But, as I said, that was <i>before</i> Panda!
Now, instead of 10 posts, you probably need more than 30 AND the blog will need fresh content from time to time. Therefore, because of the effort that will be required to set up and maintain the blog, here are some other things to think about:
When choosing your niche, you need to honestly consider if you actually have 30 posts in you to start with. Posts that will need to be added quickly over a period of a few weeks as you grow the blog (and its authority) as fast as possible. Will you be able to produce that much content? Will it be quality and original? Does the topic have potential to be “evergreen” or will it become outdated in no time at all?
Perhaps, you have no problem with a niche blog, (or a series of Squidoo, Wizzley etc pages) that you know has a limited shelf life, or is holiday specific so it will get most of its traffic at certain times of the year. And that is fine. But if you do have “time specific” topics, try to have a range of topics, so for example, when Christmas is over, you can focus on a Valentine’s blog, then move onto gift giving for Mother’s Day and so on.
When discussing choosing niches with some of my online contacts that are new to publishing online, one of the biggest barriers is that they honestly believe that they are not an expert on anything. They are not confident that they know enough about anything to believe that others will regard them as an “authority”. They have a big problem actually seeing themselves as an expert on anything.
This is where we need to stop and think about our off-line lives, in addition to our on-line lives. Make a list about things you know about or are interested in. What life skills do you have? What experiences do you have, both in the business and social world?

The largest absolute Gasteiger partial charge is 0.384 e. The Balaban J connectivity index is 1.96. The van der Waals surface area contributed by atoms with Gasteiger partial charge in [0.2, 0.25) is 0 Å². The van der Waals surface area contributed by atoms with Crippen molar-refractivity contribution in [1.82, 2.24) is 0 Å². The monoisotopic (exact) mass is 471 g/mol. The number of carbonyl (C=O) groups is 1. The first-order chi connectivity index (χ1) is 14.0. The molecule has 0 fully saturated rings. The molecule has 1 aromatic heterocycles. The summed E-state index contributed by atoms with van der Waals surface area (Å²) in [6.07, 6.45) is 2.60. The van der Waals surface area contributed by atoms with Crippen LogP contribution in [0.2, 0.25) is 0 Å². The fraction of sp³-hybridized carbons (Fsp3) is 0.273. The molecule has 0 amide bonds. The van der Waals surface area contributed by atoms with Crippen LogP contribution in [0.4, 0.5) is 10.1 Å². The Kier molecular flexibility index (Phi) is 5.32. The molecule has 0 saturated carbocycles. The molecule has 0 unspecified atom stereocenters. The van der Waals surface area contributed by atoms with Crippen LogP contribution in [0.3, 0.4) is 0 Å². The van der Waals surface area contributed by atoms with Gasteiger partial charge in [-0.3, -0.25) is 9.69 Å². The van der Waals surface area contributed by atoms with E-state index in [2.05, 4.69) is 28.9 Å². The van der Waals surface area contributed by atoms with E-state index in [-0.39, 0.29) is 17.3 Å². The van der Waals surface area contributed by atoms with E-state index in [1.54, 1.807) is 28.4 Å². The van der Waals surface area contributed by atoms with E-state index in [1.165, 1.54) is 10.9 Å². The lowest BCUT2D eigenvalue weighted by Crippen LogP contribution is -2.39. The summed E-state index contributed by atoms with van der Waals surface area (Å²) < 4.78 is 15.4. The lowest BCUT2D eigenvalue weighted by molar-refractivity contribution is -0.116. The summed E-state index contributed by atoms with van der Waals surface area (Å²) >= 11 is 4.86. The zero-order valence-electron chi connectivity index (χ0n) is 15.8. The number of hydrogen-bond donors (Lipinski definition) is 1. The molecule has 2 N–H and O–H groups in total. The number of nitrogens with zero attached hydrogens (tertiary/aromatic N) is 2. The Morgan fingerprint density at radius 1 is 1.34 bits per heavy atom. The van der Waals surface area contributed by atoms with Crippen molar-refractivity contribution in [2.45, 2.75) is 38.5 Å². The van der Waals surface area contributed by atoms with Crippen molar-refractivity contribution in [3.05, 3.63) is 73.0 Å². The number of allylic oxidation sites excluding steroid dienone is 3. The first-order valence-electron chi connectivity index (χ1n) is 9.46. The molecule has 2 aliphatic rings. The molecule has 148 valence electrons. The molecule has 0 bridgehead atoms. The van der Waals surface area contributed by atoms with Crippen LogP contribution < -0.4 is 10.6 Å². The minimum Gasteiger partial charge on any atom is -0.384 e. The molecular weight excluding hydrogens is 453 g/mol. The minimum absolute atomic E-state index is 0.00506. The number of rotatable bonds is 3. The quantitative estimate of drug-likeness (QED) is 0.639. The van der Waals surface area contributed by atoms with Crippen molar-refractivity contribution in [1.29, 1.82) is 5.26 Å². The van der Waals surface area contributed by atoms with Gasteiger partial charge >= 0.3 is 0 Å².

What have you learned and what do you know about that you can share with others who have a problem that you could help solve?
Just sit down for five minutes and make a list of everything that comes into your head. At this stage no idea is a bad idea!
My “one minute list” reads like this, there would be more if I did it for five minutes:
Having teen-aged daughters
Having a grand-daughter (No! Not from the teen-aged daughters!!)
Eco friendly products
Gardening, growing my own vegetables and having an eco friendly garden
Wheat free dieting
Teaching Business Planning
There’s more I could add. No, I don’t have all the answers to parenting teen-aged girls, but boy, are they a market that has huge potential and it was thanks to my youngest daughter that I got an idea for a niche, that is doing nicely for me at the moment: The Hunger Games. A very competitive niche that I have managed to get into, thanks to narrowing that niche into very related but specific topics with keyword research.
Every one of us IS MOST DEFINITELY an expert at something and most of us are experts at many things. We just don’t realise it.
But once we DO realise, the trick is to turn that knowledge and enthusiasm into something that is realistically marketable.
If you have not done the list-making exercise, then go ahead and do it before next time. You should then have some ideas about topics and we will discuss more about how to take your ideas and change your thinking in order to be able to identify which ones have the potential to be marketable.